March 7, 2014
Alexandra Dobson specialises in criminal law, and has a particular interest in corporate manslaughter and corporate homicide. She founded the Business Accountability and Responsibility Centre in 2009. Alexandra recently visited Dhaka and saw for herself the extent of the devastation at the factory sites.
This article was part of an International Women’s Day feature. You can read all the features here
The price that female garment workers in Bangladesh pay to support their families is tragically high. Women and girls, often from impoverished rural areas in Bangladesh, move to the capital city, Dhaka, in search of a better life for themselves and their families. They spend long hours at their sewing machines, earning on average around £30 a month but as they do so they are exposed to some of the most dangerous working conditions possible.
For the female workers in Bangladesh, the garment trade provides the promise of employment and the opportunity to support extended families but it can also extract a deadly price.
In April last year, the Rana Plaza factory collapse saw over 1,100 workers (mostly women), losing their lives when the building they were working in collapsed around them. It is still unclear exactly how many died, as record keeping at the factory appears to have been seriously flawed. A further 2,515 workers were eventually rescued many with serious injuries and some of the women thought to be working in the building are still missing. The building collapsed with the workers inside, even though major cracks had appeared in the structure on the day prior to the accident. Fears over the safety of the building had been raised by workers – but they were told to continue to work.
Accidents in such modern-day ‘sweat shops’ are not unusual; as well as having the dubious sobriquet of having the deadliest factory accident in history, the Bangladesh garment trade has a terrifying record of accidents involving workers. In 2012 for instance, the Tazreen Factory fire in 2012 killed 112 workers (again the majority of whom were women and girls), when the building they were working in caught fire. Those within were locked inside and had no method of escape when the fire broke out. The factory had been built illegally and the winding back streets leading to it were almost impossible for fire engines to navigate.
The response from the fashion industry in the West where most of the garments are sold has been to promise to help to change this appalling safety record and there has been some compensation offered to workers. Progress is slow however and poverty and deprivation continue to be a major factor for many women working in the industry. Those who want to make claims are often hampered by their own illiteracy and by the complex bureaucracy that surrounds making a claim. At the same time textile manufacturer in Bangladesh is the main source of exports and supports a fast-growing economy and there is an inherent tension between the need to grow business and to provide regulation that protects the workforce.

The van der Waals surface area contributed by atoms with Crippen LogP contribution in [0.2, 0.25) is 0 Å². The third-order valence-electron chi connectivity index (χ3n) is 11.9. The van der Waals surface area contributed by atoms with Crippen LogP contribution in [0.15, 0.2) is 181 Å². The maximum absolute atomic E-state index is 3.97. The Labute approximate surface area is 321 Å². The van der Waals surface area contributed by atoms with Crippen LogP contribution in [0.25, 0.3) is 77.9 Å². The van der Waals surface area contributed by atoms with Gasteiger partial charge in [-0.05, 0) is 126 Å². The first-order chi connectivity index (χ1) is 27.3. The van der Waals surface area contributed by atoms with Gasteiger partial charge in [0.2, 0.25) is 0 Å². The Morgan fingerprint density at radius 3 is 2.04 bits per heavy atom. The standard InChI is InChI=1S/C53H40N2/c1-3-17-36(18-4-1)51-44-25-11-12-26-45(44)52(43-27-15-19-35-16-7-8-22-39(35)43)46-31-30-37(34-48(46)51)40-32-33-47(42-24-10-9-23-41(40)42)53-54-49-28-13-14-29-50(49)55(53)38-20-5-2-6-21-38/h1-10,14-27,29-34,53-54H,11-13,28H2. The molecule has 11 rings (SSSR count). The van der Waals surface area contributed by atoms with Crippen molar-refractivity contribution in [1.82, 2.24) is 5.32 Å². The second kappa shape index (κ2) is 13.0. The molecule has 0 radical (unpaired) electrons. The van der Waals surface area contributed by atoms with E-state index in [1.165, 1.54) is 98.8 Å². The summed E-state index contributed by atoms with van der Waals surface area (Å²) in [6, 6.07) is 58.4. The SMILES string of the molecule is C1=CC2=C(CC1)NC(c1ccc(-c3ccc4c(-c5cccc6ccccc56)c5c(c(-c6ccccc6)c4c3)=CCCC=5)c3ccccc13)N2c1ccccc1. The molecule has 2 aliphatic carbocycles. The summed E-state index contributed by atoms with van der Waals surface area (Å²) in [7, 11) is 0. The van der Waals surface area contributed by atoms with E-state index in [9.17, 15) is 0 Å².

The Business Accountability and Responsibility Centre (BARC), is launching a research project with the aim of better understanding the legal response to the safety issues. This will look at both criminal liability and civil claims linked to how and under what circumstances compensation is paid to the families of the victims.
Researchers will also consider the complexities of the supply chain and the broader issues of corporate social responsibility on the part of companies in the European Union and USA who are major buyers of the garments. The Centre will be working with academics in Bangladesh and across a range of disciplines within the University of South Wales.
BARC will also draw on the close links with legal practitioners to assist with the project. For the female workers in Bangladesh, the garment trade provides the promise of employment and the opportunity to support extended families but it can also extract a deadly price.
As women globally celebrate International Women’s Day and the enormous progress that has been made for some of us, the plight of those whose working lives are accompanied by the threat of serious injury or death must give us all pause for thought. As we buy our clothes from High Street fashion chains it is worth us all re- considering where and under what circumstances those clothes were manufactured.
If you are interested in taking part in the research please contact Alexandra Dobson.